Where the Lightning Strikes the Tree

Poetry / Meg Wade

Mama says the silver side predicts the weather

                                                  We are touched whether we want it or not

My head between my knees, back against the door, the hushed part of the song

                                                                                                              still warbling

                    —maybe you shouldn’t have brought me back

Outside rain beats the river’s swollen belly

                                        There is a volatile and sacred nature to being

                                                                                          healed—this scar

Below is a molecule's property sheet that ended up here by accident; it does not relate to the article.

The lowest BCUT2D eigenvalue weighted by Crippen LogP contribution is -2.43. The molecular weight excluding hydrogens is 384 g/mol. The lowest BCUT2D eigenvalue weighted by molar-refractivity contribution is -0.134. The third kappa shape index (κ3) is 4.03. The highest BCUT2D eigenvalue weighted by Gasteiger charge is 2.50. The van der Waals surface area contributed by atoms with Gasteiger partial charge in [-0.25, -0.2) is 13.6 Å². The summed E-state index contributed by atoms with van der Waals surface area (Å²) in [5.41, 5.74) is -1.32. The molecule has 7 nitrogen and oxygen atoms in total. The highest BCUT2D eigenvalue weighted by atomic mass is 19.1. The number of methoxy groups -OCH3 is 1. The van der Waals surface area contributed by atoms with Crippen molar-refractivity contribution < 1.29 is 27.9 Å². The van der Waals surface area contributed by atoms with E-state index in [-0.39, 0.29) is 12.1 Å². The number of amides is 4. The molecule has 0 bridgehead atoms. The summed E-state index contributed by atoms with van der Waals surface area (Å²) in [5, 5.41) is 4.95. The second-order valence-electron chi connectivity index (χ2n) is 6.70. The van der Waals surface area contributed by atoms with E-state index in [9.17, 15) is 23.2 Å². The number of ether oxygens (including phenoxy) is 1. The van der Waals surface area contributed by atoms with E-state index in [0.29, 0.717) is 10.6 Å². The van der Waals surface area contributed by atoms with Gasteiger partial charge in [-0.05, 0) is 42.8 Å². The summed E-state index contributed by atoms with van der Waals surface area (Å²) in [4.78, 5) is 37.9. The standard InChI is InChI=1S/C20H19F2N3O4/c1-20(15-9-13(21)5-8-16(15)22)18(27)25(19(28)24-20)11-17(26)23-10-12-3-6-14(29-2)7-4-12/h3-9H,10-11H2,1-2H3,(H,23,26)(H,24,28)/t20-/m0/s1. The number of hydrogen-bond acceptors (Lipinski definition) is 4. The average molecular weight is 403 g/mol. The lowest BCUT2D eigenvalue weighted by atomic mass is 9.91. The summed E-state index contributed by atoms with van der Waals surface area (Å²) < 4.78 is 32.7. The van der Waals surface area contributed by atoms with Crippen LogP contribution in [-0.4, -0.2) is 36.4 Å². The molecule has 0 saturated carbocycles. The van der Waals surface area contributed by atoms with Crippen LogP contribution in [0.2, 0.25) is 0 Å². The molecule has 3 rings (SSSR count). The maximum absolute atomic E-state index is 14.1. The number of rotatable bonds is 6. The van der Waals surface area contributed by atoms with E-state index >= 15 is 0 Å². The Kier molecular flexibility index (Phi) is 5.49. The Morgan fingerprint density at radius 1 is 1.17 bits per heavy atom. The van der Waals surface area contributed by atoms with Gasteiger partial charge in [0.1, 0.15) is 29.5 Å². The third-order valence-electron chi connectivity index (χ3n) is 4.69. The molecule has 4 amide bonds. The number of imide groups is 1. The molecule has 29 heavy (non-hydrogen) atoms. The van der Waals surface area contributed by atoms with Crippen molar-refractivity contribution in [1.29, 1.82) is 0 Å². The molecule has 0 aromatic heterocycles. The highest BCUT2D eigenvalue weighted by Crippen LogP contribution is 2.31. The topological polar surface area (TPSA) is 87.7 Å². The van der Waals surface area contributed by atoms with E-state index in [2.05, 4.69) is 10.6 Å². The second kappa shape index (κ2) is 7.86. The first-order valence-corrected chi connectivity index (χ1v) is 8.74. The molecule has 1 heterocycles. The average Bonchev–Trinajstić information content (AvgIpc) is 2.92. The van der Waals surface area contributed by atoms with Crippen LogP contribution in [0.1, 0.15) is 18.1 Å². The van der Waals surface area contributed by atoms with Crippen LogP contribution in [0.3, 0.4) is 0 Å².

proof of mercy                                   our brief bodies

                              all glitter and sadness

                                                                      fit to be tied

I meant to be sea glass you found in the sand

                    summoning something                                 larger than myself

Mama says never conjure anything you can’t banish

Storm wished for                                         Storm came

Meg Wade was a 2017 National Poetry Series finalist. She is a former Poetry Fellow at the University of Wisconsin's Creative Writing Institute, and her manuscript, Slick Like Dark, won the 2017 Tupelo Press Snowbound Chapbook Award. She has been the recipient of an Academy of American Poets Prize and her recent poems have appeared in Horsethief, Pinwheel, and New South, among other journals and anthologies. She lives and writes in Nashville, Tennessee.